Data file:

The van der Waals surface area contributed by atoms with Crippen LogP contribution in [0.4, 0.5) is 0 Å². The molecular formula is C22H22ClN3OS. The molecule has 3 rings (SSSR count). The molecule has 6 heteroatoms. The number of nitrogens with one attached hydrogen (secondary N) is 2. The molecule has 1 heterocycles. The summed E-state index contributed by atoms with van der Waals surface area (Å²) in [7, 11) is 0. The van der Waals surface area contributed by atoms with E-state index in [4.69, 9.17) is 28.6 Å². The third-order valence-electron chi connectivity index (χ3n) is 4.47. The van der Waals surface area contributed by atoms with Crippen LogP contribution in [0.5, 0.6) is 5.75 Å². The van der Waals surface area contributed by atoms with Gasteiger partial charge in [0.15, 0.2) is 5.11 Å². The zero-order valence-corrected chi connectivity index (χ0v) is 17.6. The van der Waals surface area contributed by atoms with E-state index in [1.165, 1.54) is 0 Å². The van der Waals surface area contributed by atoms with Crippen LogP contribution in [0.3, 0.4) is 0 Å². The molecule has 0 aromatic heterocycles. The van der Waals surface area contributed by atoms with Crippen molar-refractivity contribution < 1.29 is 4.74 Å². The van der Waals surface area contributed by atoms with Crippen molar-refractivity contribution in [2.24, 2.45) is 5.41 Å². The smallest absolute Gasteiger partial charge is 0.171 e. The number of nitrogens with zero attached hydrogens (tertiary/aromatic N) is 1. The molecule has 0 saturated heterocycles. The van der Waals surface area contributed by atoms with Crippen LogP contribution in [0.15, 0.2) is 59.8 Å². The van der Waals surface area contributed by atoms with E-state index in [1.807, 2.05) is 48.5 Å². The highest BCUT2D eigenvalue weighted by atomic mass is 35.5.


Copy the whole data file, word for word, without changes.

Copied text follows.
The van der Waals surface area contributed by atoms with Crippen LogP contribution in [0.4, 0.5) is 0 Å². The molecular formula is C22H22ClN3OS. The molecule has 3 rings (SSSR count). The molecule has 6 heteroatoms. The number of nitrogens with one attached hydrogen (secondary N) is 2. The molecule has 1 heterocycles. The summed E-state index contributed by atoms with van der Waals surface area (Å²) in [7, 11) is 0. The van der Waals surface area contributed by atoms with E-state index in [4.69, 9.17) is 28.6 Å². The third-order valence-electron chi connectivity index (χ3n) is 4.47. The van der Waals surface area contributed by atoms with Crippen LogP contribution in [0.5, 0.6) is 5.75 Å². The van der Waals surface area contributed by atoms with Gasteiger partial charge in [0.15, 0.2) is 5.11 Å². The zero-order valence-corrected chi connectivity index (χ0v) is 17.6. The van der Waals surface area contributed by atoms with E-state index in [1.165, 1.54) is 0 Å². The van der Waals surface area contributed by atoms with Crippen LogP contribution in [0.3, 0.4) is 0 Å². The molecule has 0 aromatic heterocycles. The van der Waals surface area contributed by atoms with Crippen molar-refractivity contribution < 1.29 is 4.74 Å². The van der Waals surface area contributed by atoms with Crippen molar-refractivity contribution in [2.24, 2.45) is 5.41 Å². The smallest absolute Gasteiger partial charge is 0.171 e. The number of nitrogens with zero attached hydrogens (tertiary/aromatic N) is 1. The molecule has 0 saturated heterocycles. The van der Waals surface area contributed by atoms with Crippen LogP contribution in [0.15, 0.2) is 59.8 Å². The van der Waals surface area contributed by atoms with E-state index in [1.807, 2.05) is 48.5 Å². The highest BCUT2D eigenvalue weighted by atomic mass is 35.5.